The first dance on your wedding day is special – so what if someone says you can’t do it? After two strokes, the first in 1997 when he was just 16 and the second in 2008, Patrick McGeough ended up in an electric wheelchair.

“After my second stroke, I was paralysed on my right-hand side,” says Patrick. “It was very touch and go. They weren’t sure how much I would regain in terms of movement.

“The condition I have, Hughes Syndrome, is very symptomatic in terms of your pain threshold, fatigue and memory problems and it causes the blood to thicken up and cause a clot. It shares many symptoms with MS because a lot of the time you think you're just tired or stressed, but actually it’s a condition that can affect your brain, heart, arms or legs. In my case it was a small clot in the back of the neck.

“It turned my whole world upside down and completely destroyed everything. I had my life planned out and it all went completely to pot.” 

Then Patrick met Linda in 2000.
“We met online through a group of friends and used chat rooms that cost a penny a minute. In 2001, I plucked up the courage to drive down and see her and in 2003 she moved up to Watford. 

"She was the one that got me through the second stroke. We have three children – my stepson Ian, who’s 14, daughter Rebecca whose seven and Charlie who’s three. Linda was pregnant when I had the stroke and everyone was worried about me but I was just trying to keep her calm.”

In 2011, Patrick and Linda decided to marry but were told they couldn’t step out on the dance floor together.

“I asked about the first dance and people said to us, ‘no, you can’t do this’, so I contacted Sue Cummings and Ruth Boyne from the Wheelchair Dance Sport Association and they said: ‘yes, you can’. At the time I could move my arm part way but not completely. Sue and Ruth got 80 per cent movement back in my arm.

“Wheelchair dance is so much easier than physiotherapy as you’re dancing and having fun and if you get it wrong you can have a bit of a laugh. You don’t realise how much you’re moving.”

The Wheelchair Dance Sport Association (WDSA) was established in 2006 as the national governing body for wheelchair dance sport and wheelchair dancing within the UK. Impressed by the help he received, Patrick went on ITV’s Holding Out For A Hero and won £50,000 for the charity.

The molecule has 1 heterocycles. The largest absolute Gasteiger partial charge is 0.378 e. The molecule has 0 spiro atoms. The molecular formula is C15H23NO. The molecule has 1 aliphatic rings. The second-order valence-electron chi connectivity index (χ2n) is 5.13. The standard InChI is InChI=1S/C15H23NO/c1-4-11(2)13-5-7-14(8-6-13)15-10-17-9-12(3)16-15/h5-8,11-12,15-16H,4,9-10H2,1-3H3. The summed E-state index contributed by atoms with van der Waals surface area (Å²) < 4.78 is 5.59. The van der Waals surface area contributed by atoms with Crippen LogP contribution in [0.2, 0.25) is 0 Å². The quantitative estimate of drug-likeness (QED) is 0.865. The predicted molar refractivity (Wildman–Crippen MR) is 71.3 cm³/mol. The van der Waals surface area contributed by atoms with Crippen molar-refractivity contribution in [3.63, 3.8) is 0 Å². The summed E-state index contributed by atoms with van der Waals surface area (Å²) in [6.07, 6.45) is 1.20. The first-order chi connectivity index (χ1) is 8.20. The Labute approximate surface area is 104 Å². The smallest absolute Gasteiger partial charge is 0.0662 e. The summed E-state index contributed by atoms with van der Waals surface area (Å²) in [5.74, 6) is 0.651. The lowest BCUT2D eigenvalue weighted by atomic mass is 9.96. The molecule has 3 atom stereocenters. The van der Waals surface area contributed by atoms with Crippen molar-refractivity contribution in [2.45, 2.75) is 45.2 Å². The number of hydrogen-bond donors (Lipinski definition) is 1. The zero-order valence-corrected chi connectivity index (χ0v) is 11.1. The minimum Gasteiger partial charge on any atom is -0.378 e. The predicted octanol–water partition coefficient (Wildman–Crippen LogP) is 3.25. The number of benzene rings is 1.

“After that I came on board as trustee. Our aim is to promote and develop wheelchair dancing as a sport and leisure activity across the country and internationally, at all levels.”

To raise its profile, the WDSA is hosting the National Wheelchair Dance Sport Championship at Watford Colosseum.

“This opens a door for Watford to put a stamp on it, show people how disability is done and from here we can promote it nationally,” says Patrick. “We already have about 1,000 members and we’re working with the British Paralympic Association, Sport England other national bodies.”

Patrick stresses that wheelchair dance is accessible to anyone with no boundaries in terms of age limit or level of ability. Patrick and Linda will be starting a wheelchair dance group in Watford later this year.

“You can compete at the national championships and become an athlete or be involved just for fun. If someone has become locked away in themselves, doing regular fun sessions and dancing to music can make such a big difference.

“We can do hip hop, ballroom, line dancing and square dancing and tailor the music to the group. The only dance we can't do is the Can Can and that’s only because we haven’t figured out how to do the splits in a wheelchair yet.”

The WDSA Championships is at Watford Colosseum on Saturday, September 29 from 9am-5pm with a gala dinner at 7.30pm. Details: 0845 075 3993,